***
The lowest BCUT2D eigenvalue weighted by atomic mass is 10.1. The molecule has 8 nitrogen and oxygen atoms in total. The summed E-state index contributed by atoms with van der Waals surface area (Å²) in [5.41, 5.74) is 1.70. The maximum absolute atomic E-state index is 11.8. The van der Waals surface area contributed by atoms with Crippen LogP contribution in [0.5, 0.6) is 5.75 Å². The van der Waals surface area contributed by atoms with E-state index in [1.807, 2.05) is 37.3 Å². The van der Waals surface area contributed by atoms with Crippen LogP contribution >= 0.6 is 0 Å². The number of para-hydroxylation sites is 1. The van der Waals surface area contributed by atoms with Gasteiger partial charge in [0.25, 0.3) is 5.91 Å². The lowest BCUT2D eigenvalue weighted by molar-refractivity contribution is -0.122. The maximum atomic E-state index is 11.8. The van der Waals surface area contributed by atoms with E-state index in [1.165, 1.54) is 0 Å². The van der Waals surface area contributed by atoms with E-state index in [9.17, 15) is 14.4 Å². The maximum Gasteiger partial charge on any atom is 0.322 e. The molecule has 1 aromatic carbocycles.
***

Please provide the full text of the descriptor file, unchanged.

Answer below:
The lowest BCUT2D eigenvalue weighted by atomic mass is 10.1. The molecule has 8 nitrogen and oxygen atoms in total. The summed E-state index contributed by atoms with van der Waals surface area (Å²) in [5.41, 5.74) is 1.70. The maximum absolute atomic E-state index is 11.8. The van der Waals surface area contributed by atoms with Crippen LogP contribution in [0.5, 0.6) is 5.75 Å². The van der Waals surface area contributed by atoms with E-state index in [1.807, 2.05) is 37.3 Å². The van der Waals surface area contributed by atoms with Crippen LogP contribution >= 0.6 is 0 Å². The number of para-hydroxylation sites is 1. The van der Waals surface area contributed by atoms with Gasteiger partial charge in [0.25, 0.3) is 5.91 Å². The lowest BCUT2D eigenvalue weighted by molar-refractivity contribution is -0.122. The maximum atomic E-state index is 11.8. The van der Waals surface area contributed by atoms with E-state index in [1.165, 1.54) is 0 Å². The van der Waals surface area contributed by atoms with E-state index in [9.17, 15) is 14.4 Å². The maximum Gasteiger partial charge on any atom is 0.322 e. The molecule has 1 aromatic carbocycles.